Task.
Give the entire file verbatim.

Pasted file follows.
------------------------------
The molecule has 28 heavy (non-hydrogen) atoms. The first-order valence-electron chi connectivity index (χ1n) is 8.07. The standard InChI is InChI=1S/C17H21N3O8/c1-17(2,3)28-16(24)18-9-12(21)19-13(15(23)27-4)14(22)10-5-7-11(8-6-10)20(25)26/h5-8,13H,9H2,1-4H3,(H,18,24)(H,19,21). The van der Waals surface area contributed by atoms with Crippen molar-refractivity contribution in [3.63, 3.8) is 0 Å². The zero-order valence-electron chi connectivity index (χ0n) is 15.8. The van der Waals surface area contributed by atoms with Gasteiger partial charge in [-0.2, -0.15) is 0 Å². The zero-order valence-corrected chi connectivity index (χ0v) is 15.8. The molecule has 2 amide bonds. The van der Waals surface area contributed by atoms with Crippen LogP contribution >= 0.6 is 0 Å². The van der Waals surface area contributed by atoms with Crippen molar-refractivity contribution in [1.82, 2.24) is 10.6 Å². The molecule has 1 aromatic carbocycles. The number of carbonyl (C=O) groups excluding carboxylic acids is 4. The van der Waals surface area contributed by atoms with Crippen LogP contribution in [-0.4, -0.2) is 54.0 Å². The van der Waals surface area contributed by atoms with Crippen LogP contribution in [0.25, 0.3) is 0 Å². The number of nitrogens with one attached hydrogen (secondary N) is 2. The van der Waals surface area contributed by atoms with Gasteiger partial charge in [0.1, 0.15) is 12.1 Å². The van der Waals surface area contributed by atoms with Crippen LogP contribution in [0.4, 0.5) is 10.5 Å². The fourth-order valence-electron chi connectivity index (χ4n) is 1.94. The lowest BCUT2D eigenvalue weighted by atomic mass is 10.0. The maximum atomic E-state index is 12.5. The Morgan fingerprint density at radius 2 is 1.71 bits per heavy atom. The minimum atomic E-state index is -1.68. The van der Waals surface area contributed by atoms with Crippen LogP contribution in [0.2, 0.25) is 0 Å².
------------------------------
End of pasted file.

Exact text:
The molecule has 28 heavy (non-hydrogen) atoms. The first-order valence-electron chi connectivity index (χ1n) is 8.07. The standard InChI is InChI=1S/C17H21N3O8/c1-17(2,3)28-16(24)18-9-12(21)19-13(15(23)27-4)14(22)10-5-7-11(8-6-10)20(25)26/h5-8,13H,9H2,1-4H3,(H,18,24)(H,19,21). The van der Waals surface area contributed by atoms with Crippen molar-refractivity contribution in [3.63, 3.8) is 0 Å². The zero-order valence-electron chi connectivity index (χ0n) is 15.8. The van der Waals surface area contributed by atoms with Gasteiger partial charge in [-0.2, -0.15) is 0 Å². The zero-order valence-corrected chi connectivity index (χ0v) is 15.8. The molecule has 2 amide bonds. The van der Waals surface area contributed by atoms with Crippen LogP contribution >= 0.6 is 0 Å². The van der Waals surface area contributed by atoms with Crippen molar-refractivity contribution in [1.82, 2.24) is 10.6 Å². The molecule has 1 aromatic carbocycles. The number of carbonyl (C=O) groups excluding carboxylic acids is 4. The van der Waals surface area contributed by atoms with Crippen LogP contribution in [-0.4, -0.2) is 54.0 Å². The van der Waals surface area contributed by atoms with Crippen LogP contribution in [0.25, 0.3) is 0 Å². The number of nitrogens with one attached hydrogen (secondary N) is 2. The van der Waals surface area contributed by atoms with Gasteiger partial charge in [0.1, 0.15) is 12.1 Å². The van der Waals surface area contributed by atoms with Crippen LogP contribution in [0.4, 0.5) is 10.5 Å². The fourth-order valence-electron chi connectivity index (χ4n) is 1.94. The lowest BCUT2D eigenvalue weighted by atomic mass is 10.0. The maximum atomic E-state index is 12.5. The Morgan fingerprint density at radius 2 is 1.71 bits per heavy atom. The minimum atomic E-state index is -1.68. The van der Waals surface area contributed by atoms with Crippen LogP contribution in [0.2, 0.25) is 0 Å².